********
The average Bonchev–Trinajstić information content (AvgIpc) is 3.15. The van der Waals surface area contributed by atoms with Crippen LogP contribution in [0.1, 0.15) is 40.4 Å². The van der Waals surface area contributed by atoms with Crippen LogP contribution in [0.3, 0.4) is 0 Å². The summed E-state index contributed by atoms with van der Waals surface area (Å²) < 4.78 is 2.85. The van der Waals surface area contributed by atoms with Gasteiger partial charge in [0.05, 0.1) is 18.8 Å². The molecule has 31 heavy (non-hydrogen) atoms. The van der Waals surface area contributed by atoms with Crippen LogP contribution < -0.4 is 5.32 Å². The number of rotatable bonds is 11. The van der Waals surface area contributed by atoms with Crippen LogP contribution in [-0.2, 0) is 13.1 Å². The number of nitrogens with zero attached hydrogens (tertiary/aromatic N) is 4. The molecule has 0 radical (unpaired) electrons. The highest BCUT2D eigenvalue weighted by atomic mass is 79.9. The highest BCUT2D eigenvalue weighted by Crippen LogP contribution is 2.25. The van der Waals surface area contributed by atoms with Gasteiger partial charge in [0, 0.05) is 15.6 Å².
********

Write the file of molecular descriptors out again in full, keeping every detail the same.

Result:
The average Bonchev–Trinajstić information content (AvgIpc) is 3.15. The van der Waals surface area contributed by atoms with Crippen LogP contribution in [0.1, 0.15) is 40.4 Å². The van der Waals surface area contributed by atoms with Crippen LogP contribution in [0.3, 0.4) is 0 Å². The summed E-state index contributed by atoms with van der Waals surface area (Å²) < 4.78 is 2.85. The van der Waals surface area contributed by atoms with Gasteiger partial charge in [0.05, 0.1) is 18.8 Å². The molecule has 31 heavy (non-hydrogen) atoms. The van der Waals surface area contributed by atoms with Crippen LogP contribution < -0.4 is 5.32 Å². The number of rotatable bonds is 11. The van der Waals surface area contributed by atoms with Crippen LogP contribution in [-0.2, 0) is 13.1 Å². The number of nitrogens with zero attached hydrogens (tertiary/aromatic N) is 4. The molecule has 0 radical (unpaired) electrons. The highest BCUT2D eigenvalue weighted by atomic mass is 79.9. The highest BCUT2D eigenvalue weighted by Crippen LogP contribution is 2.25. The van der Waals surface area contributed by atoms with Gasteiger partial charge in [0, 0.05) is 15.6 Å².